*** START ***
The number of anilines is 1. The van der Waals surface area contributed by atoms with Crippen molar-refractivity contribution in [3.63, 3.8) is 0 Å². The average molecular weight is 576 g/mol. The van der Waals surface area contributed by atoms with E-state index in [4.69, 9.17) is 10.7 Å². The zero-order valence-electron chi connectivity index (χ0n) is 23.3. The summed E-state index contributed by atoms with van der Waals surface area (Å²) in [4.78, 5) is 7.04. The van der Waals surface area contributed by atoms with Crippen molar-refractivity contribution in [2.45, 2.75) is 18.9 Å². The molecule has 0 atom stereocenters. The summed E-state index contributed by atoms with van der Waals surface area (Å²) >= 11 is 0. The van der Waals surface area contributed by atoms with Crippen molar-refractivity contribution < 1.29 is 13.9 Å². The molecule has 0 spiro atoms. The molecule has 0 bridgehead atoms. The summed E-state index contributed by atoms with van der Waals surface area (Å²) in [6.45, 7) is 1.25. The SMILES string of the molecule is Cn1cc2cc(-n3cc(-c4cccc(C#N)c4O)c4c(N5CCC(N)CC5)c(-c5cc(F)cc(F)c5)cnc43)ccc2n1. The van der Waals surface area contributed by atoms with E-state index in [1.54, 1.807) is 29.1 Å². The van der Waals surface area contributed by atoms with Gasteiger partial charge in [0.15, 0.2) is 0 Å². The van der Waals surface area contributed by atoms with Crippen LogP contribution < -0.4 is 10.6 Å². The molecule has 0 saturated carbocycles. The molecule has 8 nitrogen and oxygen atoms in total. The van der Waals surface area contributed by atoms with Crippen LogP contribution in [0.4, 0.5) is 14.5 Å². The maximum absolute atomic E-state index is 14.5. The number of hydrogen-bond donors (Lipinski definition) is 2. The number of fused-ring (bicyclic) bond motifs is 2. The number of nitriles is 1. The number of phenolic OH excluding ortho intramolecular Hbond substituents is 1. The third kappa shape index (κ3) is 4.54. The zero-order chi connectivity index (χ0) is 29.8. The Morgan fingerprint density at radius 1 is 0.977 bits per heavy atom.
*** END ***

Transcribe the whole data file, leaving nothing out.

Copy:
The number of anilines is 1. The van der Waals surface area contributed by atoms with Crippen molar-refractivity contribution in [3.63, 3.8) is 0 Å². The average molecular weight is 576 g/mol. The van der Waals surface area contributed by atoms with E-state index in [4.69, 9.17) is 10.7 Å². The zero-order valence-electron chi connectivity index (χ0n) is 23.3. The summed E-state index contributed by atoms with van der Waals surface area (Å²) in [4.78, 5) is 7.04. The van der Waals surface area contributed by atoms with Crippen molar-refractivity contribution in [2.45, 2.75) is 18.9 Å². The molecule has 0 atom stereocenters. The summed E-state index contributed by atoms with van der Waals surface area (Å²) >= 11 is 0. The van der Waals surface area contributed by atoms with Crippen molar-refractivity contribution < 1.29 is 13.9 Å². The molecule has 0 spiro atoms. The molecule has 0 bridgehead atoms. The summed E-state index contributed by atoms with van der Waals surface area (Å²) in [6.45, 7) is 1.25. The SMILES string of the molecule is Cn1cc2cc(-n3cc(-c4cccc(C#N)c4O)c4c(N5CCC(N)CC5)c(-c5cc(F)cc(F)c5)cnc43)ccc2n1. The van der Waals surface area contributed by atoms with E-state index in [1.54, 1.807) is 29.1 Å². The van der Waals surface area contributed by atoms with Gasteiger partial charge in [0.15, 0.2) is 0 Å². The van der Waals surface area contributed by atoms with Crippen LogP contribution < -0.4 is 10.6 Å². The molecule has 0 saturated carbocycles. The molecule has 8 nitrogen and oxygen atoms in total. The van der Waals surface area contributed by atoms with Crippen LogP contribution in [0.4, 0.5) is 14.5 Å². The maximum absolute atomic E-state index is 14.5. The number of hydrogen-bond donors (Lipinski definition) is 2. The number of fused-ring (bicyclic) bond motifs is 2. The number of nitriles is 1. The number of phenolic OH excluding ortho intramolecular Hbond substituents is 1. The third kappa shape index (κ3) is 4.54. The zero-order chi connectivity index (χ0) is 29.8. The Morgan fingerprint density at radius 1 is 0.977 bits per heavy atom.